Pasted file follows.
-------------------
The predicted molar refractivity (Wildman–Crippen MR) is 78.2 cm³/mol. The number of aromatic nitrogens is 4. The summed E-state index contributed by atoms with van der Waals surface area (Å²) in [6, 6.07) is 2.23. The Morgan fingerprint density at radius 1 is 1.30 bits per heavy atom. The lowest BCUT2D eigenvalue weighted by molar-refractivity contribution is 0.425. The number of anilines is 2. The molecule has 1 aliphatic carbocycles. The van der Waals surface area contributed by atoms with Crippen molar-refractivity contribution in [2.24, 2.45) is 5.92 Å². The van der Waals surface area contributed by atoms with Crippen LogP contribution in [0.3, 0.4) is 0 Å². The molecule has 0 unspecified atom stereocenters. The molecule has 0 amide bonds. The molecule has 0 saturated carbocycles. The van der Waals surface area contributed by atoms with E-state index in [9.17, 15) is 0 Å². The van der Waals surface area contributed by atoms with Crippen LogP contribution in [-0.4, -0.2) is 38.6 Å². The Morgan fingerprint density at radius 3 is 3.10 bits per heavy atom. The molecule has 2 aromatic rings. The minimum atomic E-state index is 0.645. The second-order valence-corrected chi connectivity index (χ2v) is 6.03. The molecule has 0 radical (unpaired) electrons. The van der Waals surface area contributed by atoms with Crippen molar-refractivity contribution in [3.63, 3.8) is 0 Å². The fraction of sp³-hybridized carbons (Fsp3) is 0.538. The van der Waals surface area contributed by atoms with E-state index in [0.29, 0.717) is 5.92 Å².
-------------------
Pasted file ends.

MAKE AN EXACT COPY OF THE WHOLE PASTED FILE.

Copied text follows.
The predicted molar refractivity (Wildman–Crippen MR) is 78.2 cm³/mol. The number of aromatic nitrogens is 4. The summed E-state index contributed by atoms with van der Waals surface area (Å²) in [6, 6.07) is 2.23. The Morgan fingerprint density at radius 1 is 1.30 bits per heavy atom. The lowest BCUT2D eigenvalue weighted by molar-refractivity contribution is 0.425. The number of anilines is 2. The molecule has 1 aliphatic carbocycles. The van der Waals surface area contributed by atoms with Crippen molar-refractivity contribution in [2.24, 2.45) is 5.92 Å². The van der Waals surface area contributed by atoms with Crippen LogP contribution in [0.3, 0.4) is 0 Å². The molecule has 0 unspecified atom stereocenters. The molecule has 0 amide bonds. The molecule has 0 saturated carbocycles. The van der Waals surface area contributed by atoms with E-state index in [9.17, 15) is 0 Å². The van der Waals surface area contributed by atoms with Crippen LogP contribution in [-0.4, -0.2) is 38.6 Å². The Morgan fingerprint density at radius 3 is 3.10 bits per heavy atom. The molecule has 2 aromatic rings. The minimum atomic E-state index is 0.645. The second-order valence-corrected chi connectivity index (χ2v) is 6.03. The molecule has 0 radical (unpaired) electrons. The van der Waals surface area contributed by atoms with Crippen molar-refractivity contribution in [3.63, 3.8) is 0 Å². The fraction of sp³-hybridized carbons (Fsp3) is 0.538. The van der Waals surface area contributed by atoms with E-state index in [0.29, 0.717) is 5.92 Å².